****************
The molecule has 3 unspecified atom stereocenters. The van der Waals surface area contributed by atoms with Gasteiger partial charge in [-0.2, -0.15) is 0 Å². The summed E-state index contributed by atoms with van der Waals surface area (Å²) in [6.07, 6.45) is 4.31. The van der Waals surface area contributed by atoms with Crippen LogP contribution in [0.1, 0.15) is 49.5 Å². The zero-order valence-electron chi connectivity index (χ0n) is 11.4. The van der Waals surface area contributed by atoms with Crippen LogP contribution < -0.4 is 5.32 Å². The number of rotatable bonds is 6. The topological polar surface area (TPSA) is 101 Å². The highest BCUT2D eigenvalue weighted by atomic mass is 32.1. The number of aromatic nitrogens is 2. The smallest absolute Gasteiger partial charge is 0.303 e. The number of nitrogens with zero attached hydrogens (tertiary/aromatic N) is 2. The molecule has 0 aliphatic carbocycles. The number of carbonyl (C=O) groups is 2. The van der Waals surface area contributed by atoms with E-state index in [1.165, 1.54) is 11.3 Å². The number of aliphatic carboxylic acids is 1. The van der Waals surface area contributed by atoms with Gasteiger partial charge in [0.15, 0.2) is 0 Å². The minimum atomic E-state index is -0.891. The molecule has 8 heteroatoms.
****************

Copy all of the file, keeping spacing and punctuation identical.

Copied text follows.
The molecule has 3 unspecified atom stereocenters. The van der Waals surface area contributed by atoms with Gasteiger partial charge in [-0.2, -0.15) is 0 Å². The summed E-state index contributed by atoms with van der Waals surface area (Å²) in [6.07, 6.45) is 4.31. The van der Waals surface area contributed by atoms with Crippen LogP contribution in [0.1, 0.15) is 49.5 Å². The zero-order valence-electron chi connectivity index (χ0n) is 11.4. The van der Waals surface area contributed by atoms with Crippen LogP contribution < -0.4 is 5.32 Å². The number of rotatable bonds is 6. The topological polar surface area (TPSA) is 101 Å². The highest BCUT2D eigenvalue weighted by atomic mass is 32.1. The number of aromatic nitrogens is 2. The smallest absolute Gasteiger partial charge is 0.303 e. The number of nitrogens with zero attached hydrogens (tertiary/aromatic N) is 2. The molecule has 0 aliphatic carbocycles. The number of carbonyl (C=O) groups is 2. The van der Waals surface area contributed by atoms with E-state index in [1.165, 1.54) is 11.3 Å². The number of aliphatic carboxylic acids is 1. The van der Waals surface area contributed by atoms with Gasteiger partial charge in [0.15, 0.2) is 0 Å². The minimum atomic E-state index is -0.891. The molecule has 8 heteroatoms.